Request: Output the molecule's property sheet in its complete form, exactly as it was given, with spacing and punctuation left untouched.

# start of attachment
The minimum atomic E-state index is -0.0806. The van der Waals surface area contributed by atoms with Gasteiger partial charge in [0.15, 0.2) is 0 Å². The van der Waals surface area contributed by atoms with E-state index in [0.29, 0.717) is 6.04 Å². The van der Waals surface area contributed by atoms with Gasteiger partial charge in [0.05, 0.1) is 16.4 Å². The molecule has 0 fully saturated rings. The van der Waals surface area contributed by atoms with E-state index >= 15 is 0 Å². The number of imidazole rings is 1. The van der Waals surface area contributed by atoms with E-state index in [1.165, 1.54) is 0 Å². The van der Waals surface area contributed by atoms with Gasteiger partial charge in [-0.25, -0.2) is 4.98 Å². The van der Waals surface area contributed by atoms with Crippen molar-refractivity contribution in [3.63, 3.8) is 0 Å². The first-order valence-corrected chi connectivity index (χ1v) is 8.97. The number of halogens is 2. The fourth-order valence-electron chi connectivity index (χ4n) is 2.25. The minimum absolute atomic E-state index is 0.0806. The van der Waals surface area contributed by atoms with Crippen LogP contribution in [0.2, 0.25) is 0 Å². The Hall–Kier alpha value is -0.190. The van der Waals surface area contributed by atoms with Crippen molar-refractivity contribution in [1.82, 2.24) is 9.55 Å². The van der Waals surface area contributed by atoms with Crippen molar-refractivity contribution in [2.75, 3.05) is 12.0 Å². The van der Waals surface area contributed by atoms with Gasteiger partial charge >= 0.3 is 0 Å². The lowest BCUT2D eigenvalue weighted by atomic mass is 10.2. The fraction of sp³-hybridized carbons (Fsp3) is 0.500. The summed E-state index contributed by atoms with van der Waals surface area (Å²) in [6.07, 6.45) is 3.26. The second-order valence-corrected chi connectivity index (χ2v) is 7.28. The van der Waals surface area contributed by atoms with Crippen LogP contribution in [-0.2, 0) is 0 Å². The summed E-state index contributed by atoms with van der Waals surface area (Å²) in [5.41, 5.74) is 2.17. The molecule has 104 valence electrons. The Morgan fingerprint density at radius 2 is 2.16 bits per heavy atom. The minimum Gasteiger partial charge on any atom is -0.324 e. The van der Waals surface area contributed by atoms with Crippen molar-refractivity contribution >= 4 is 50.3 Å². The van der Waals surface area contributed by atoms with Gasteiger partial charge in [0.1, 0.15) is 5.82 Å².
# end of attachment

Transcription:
The minimum atomic E-state index is -0.0806. The van der Waals surface area contributed by atoms with Gasteiger partial charge in [0.15, 0.2) is 0 Å². The van der Waals surface area contributed by atoms with E-state index in [0.29, 0.717) is 6.04 Å². The van der Waals surface area contributed by atoms with Gasteiger partial charge in [0.05, 0.1) is 16.4 Å². The molecule has 0 fully saturated rings. The van der Waals surface area contributed by atoms with E-state index >= 15 is 0 Å². The number of imidazole rings is 1. The van der Waals surface area contributed by atoms with E-state index in [1.165, 1.54) is 0 Å². The van der Waals surface area contributed by atoms with Gasteiger partial charge in [-0.25, -0.2) is 4.98 Å². The van der Waals surface area contributed by atoms with Crippen molar-refractivity contribution in [3.63, 3.8) is 0 Å². The first-order valence-corrected chi connectivity index (χ1v) is 8.97. The number of halogens is 2. The fourth-order valence-electron chi connectivity index (χ4n) is 2.25. The minimum absolute atomic E-state index is 0.0806. The van der Waals surface area contributed by atoms with Crippen LogP contribution in [0.2, 0.25) is 0 Å². The Hall–Kier alpha value is -0.190. The van der Waals surface area contributed by atoms with Crippen molar-refractivity contribution in [1.82, 2.24) is 9.55 Å². The van der Waals surface area contributed by atoms with Crippen molar-refractivity contribution in [2.75, 3.05) is 12.0 Å². The van der Waals surface area contributed by atoms with Gasteiger partial charge >= 0.3 is 0 Å². The lowest BCUT2D eigenvalue weighted by atomic mass is 10.2. The fraction of sp³-hybridized carbons (Fsp3) is 0.500. The summed E-state index contributed by atoms with van der Waals surface area (Å²) in [6.07, 6.45) is 3.26. The second-order valence-corrected chi connectivity index (χ2v) is 7.28. The van der Waals surface area contributed by atoms with Crippen LogP contribution in [-0.2, 0) is 0 Å². The summed E-state index contributed by atoms with van der Waals surface area (Å²) in [5.41, 5.74) is 2.17. The molecule has 104 valence electrons. The Morgan fingerprint density at radius 2 is 2.16 bits per heavy atom. The minimum Gasteiger partial charge on any atom is -0.324 e. The van der Waals surface area contributed by atoms with Crippen molar-refractivity contribution >= 4 is 50.3 Å². The van der Waals surface area contributed by atoms with Gasteiger partial charge in [0.1, 0.15) is 5.82 Å².